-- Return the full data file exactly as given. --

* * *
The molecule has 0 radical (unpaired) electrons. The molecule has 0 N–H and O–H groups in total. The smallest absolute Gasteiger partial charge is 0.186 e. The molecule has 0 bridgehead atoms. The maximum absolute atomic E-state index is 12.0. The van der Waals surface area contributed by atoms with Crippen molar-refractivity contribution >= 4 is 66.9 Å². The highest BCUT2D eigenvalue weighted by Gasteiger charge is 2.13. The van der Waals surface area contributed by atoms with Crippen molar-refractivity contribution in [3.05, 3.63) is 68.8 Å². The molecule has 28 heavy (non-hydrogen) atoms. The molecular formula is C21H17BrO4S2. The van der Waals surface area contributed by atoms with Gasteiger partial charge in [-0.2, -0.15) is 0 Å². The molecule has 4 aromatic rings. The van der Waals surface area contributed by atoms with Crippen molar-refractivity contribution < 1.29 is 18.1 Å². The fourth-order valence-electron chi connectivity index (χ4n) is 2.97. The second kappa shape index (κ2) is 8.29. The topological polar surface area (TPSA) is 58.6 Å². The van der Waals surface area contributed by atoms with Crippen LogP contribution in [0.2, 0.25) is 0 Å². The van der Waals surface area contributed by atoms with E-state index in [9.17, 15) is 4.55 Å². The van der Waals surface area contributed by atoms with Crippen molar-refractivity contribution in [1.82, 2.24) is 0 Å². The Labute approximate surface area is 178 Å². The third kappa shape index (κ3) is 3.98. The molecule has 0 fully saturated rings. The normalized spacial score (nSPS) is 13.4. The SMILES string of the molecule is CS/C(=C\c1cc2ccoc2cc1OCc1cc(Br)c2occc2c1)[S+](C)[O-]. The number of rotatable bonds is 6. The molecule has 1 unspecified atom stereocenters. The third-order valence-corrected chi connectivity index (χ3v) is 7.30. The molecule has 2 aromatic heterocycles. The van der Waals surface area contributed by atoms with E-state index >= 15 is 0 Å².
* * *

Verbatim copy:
The molecule has 0 radical (unpaired) electrons. The molecule has 0 N–H and O–H groups in total. The smallest absolute Gasteiger partial charge is 0.186 e. The molecule has 0 bridgehead atoms. The maximum absolute atomic E-state index is 12.0. The van der Waals surface area contributed by atoms with Crippen molar-refractivity contribution >= 4 is 66.9 Å². The highest BCUT2D eigenvalue weighted by Gasteiger charge is 2.13. The van der Waals surface area contributed by atoms with Crippen molar-refractivity contribution in [3.05, 3.63) is 68.8 Å². The molecule has 28 heavy (non-hydrogen) atoms. The molecular formula is C21H17BrO4S2. The van der Waals surface area contributed by atoms with Gasteiger partial charge in [-0.2, -0.15) is 0 Å². The molecule has 4 aromatic rings. The van der Waals surface area contributed by atoms with Crippen molar-refractivity contribution < 1.29 is 18.1 Å². The fourth-order valence-electron chi connectivity index (χ4n) is 2.97. The second kappa shape index (κ2) is 8.29. The topological polar surface area (TPSA) is 58.6 Å². The van der Waals surface area contributed by atoms with Crippen LogP contribution in [0.2, 0.25) is 0 Å². The van der Waals surface area contributed by atoms with E-state index in [9.17, 15) is 4.55 Å². The van der Waals surface area contributed by atoms with Crippen molar-refractivity contribution in [1.82, 2.24) is 0 Å². The Labute approximate surface area is 178 Å². The third kappa shape index (κ3) is 3.98. The molecule has 0 fully saturated rings. The normalized spacial score (nSPS) is 13.4. The SMILES string of the molecule is CS/C(=C\c1cc2ccoc2cc1OCc1cc(Br)c2occc2c1)[S+](C)[O-]. The number of rotatable bonds is 6. The molecule has 1 unspecified atom stereocenters. The third-order valence-corrected chi connectivity index (χ3v) is 7.30. The molecule has 2 aromatic heterocycles. The van der Waals surface area contributed by atoms with E-state index >= 15 is 0 Å².